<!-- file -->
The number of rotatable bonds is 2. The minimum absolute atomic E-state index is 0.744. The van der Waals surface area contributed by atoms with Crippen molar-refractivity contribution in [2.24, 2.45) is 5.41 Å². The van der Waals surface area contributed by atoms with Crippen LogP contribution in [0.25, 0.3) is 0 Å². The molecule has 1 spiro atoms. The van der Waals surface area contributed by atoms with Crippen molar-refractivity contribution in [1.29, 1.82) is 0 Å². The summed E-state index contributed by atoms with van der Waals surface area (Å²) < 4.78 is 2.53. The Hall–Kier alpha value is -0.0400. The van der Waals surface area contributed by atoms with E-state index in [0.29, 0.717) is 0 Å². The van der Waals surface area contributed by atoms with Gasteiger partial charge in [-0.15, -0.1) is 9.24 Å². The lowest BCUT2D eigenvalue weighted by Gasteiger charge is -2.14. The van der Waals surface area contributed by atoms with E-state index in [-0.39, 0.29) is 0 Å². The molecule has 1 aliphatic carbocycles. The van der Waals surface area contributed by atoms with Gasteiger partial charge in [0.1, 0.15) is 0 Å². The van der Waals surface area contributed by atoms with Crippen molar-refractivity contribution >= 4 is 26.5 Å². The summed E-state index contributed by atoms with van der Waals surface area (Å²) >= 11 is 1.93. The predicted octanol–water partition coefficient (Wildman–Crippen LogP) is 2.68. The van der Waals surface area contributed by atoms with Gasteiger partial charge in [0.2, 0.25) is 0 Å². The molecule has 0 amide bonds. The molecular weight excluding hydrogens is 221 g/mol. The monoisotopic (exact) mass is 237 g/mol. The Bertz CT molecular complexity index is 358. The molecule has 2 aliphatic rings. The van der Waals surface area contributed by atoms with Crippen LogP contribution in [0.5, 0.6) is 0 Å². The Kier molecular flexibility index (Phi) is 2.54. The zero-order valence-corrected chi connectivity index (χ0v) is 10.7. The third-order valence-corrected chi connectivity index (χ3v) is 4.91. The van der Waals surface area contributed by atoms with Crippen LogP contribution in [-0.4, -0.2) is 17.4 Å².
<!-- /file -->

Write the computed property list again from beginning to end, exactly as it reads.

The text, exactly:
The number of rotatable bonds is 2. The minimum absolute atomic E-state index is 0.744. The van der Waals surface area contributed by atoms with Crippen molar-refractivity contribution in [2.24, 2.45) is 5.41 Å². The van der Waals surface area contributed by atoms with Crippen LogP contribution in [0.25, 0.3) is 0 Å². The molecule has 1 spiro atoms. The van der Waals surface area contributed by atoms with Crippen molar-refractivity contribution in [1.29, 1.82) is 0 Å². The summed E-state index contributed by atoms with van der Waals surface area (Å²) < 4.78 is 2.53. The Hall–Kier alpha value is -0.0400. The van der Waals surface area contributed by atoms with E-state index in [0.29, 0.717) is 0 Å². The van der Waals surface area contributed by atoms with Gasteiger partial charge in [-0.15, -0.1) is 9.24 Å². The lowest BCUT2D eigenvalue weighted by Gasteiger charge is -2.14. The van der Waals surface area contributed by atoms with E-state index in [-0.39, 0.29) is 0 Å². The molecule has 1 aliphatic carbocycles. The van der Waals surface area contributed by atoms with Gasteiger partial charge in [0.1, 0.15) is 0 Å². The van der Waals surface area contributed by atoms with Crippen molar-refractivity contribution >= 4 is 26.5 Å². The summed E-state index contributed by atoms with van der Waals surface area (Å²) >= 11 is 1.93. The predicted octanol–water partition coefficient (Wildman–Crippen LogP) is 2.68. The van der Waals surface area contributed by atoms with Gasteiger partial charge in [0.2, 0.25) is 0 Å². The molecule has 0 amide bonds. The molecular weight excluding hydrogens is 221 g/mol. The monoisotopic (exact) mass is 237 g/mol. The Bertz CT molecular complexity index is 358. The molecule has 2 aliphatic rings. The van der Waals surface area contributed by atoms with Crippen LogP contribution in [0.5, 0.6) is 0 Å². The Kier molecular flexibility index (Phi) is 2.54. The zero-order valence-corrected chi connectivity index (χ0v) is 10.7. The third-order valence-corrected chi connectivity index (χ3v) is 4.91. The van der Waals surface area contributed by atoms with Crippen LogP contribution in [-0.4, -0.2) is 17.4 Å².